This goes for bonuses, commissions and any other income you have the ability to recognize after December 31, 2017. One word of caution: Before doing this, examine your unique situation carefully. Study the old and new tax brackets.

If you’re going to have a banner year in 2018 and expect to land in a higher bracket, you might be better off by reversing this and shifting some of that income to 2017, if possible. Even though the rates are higher now than they will be next year, if you are going to earn significantly more money next year, it might work out better for you to declare some of that income in 2017.

Mortgage interest

If you are currently deducting interest expense on an existing mortgage you have, you’ll be able to continue deducting that cost because you’ll be grandfathered in. But if you take a loan after December 15, 2017 you’ll only be able to deduct the interest on the first $750,000 you borrow. The cap of $750,000 applies to loans on your first and second home – combined.

This means you might reconsider moving if that involves taking out a big mortgage.

Another possible fix would be to use assets to pay down your mortgage to the levels that you can use to write off interest for new loans. With the stock market at all time highs, that might be a good way to reduce your after-tax cost of a big mortgage and reduce your exposure to the market.

IRA conversion recharacterization

After December 31st, you won’t be able to recharacterize IRA conversions. That’s too bad but this probably isn’t something you’d consider doing this year anyway. Here’s why:

Normally, people are interested in having a “do-over” when it comes to their IRA conversion when the stock market takes a big hit after they convert. The logic is, if the value was higher when they converted compared to the current value, they would be paying taxes on money they really no longer have.

Having said that, 2017 was pretty good for stock market investors. The odds of you converting some time during the year and now towards the end of the year, the value being much lower are remote. So, it’s good to understand that recharacterizations aren’t going to be available going forward but it probably isn’t a big deal for you right now.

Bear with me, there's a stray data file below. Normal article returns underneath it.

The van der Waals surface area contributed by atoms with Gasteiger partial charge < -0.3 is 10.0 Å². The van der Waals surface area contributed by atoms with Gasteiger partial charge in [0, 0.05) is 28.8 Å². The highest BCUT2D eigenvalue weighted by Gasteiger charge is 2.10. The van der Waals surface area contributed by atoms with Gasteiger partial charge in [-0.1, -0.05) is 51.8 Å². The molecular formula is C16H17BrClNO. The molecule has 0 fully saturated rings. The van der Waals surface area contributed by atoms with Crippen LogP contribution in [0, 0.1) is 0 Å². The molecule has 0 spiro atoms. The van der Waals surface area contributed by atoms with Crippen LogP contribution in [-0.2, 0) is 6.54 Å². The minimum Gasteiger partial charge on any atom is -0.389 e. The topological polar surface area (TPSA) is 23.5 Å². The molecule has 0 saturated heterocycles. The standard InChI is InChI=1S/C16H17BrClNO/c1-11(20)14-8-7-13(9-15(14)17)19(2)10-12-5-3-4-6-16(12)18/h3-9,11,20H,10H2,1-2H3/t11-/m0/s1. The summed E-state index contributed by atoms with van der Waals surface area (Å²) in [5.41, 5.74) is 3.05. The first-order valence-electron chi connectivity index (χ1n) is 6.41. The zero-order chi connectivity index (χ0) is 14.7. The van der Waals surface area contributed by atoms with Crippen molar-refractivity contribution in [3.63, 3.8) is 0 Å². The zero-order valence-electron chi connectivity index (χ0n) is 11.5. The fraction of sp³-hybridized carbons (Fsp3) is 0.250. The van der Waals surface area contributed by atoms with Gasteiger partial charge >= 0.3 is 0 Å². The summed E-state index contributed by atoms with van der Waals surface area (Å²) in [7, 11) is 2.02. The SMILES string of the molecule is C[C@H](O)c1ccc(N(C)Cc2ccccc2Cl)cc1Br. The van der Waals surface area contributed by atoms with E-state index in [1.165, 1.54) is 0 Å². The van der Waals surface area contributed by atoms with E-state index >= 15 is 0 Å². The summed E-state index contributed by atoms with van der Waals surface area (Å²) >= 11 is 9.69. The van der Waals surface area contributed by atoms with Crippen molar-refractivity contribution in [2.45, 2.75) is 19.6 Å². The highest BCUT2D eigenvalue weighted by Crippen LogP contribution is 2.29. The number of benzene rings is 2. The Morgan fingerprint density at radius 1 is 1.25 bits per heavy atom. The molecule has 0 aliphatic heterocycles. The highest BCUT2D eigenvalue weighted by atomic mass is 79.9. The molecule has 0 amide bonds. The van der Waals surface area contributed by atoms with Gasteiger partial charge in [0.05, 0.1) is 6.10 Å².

Pack your bags

I mentioned earlier that you will only be able to write off state, local and property taxes up to $10,000 per year. Again, you have to consider your own situation carefully, but this might make it worth your while to move to a state with lower income and/or property taxes.

Even if you don’t take this step, please know that some of your neighbors will. That could end up hurting property values in high tax states long-term. You might want to get ahead of that wave and get out while the getting is good.

Open up your side business

Hands down, there are a lot more goodies for business in this tax bill than there are for individual tax payers. This might be the perfect time to fire up a small business or side gig. Before doing so however, please make sure to seek out professional tax advice. The tax opportunities are potentially great but the tax changes are complex. Professional guidance can be worth its weight in gold.

The tax code is going to change dramatically in 2018. It’s important to understand what’s happening, make the new rules for you next year and take advantage of the old rules while you still can. The smartest thing to do is contact your tax professional, create a tax plan and execute it accordingly.

Understand that the rules could easily change again. The IRS code is not written in stone. That’s why it’s always important to stay well informed of the changes as they occur.

Neal Frankle is a Certified Financial Planner and Editor of WealthPilgrim.com

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Neal Frankle About the author:
Neal Frankle is a Certified Financial Planner in Los Angeles. He is also the chief editor of WealthPilgrim.com, MCMHA.org and CreditPilgrim.com. His mission is to help people have "No money worries. No matter what." He achieves that through his writing, webinars, books and working with clients.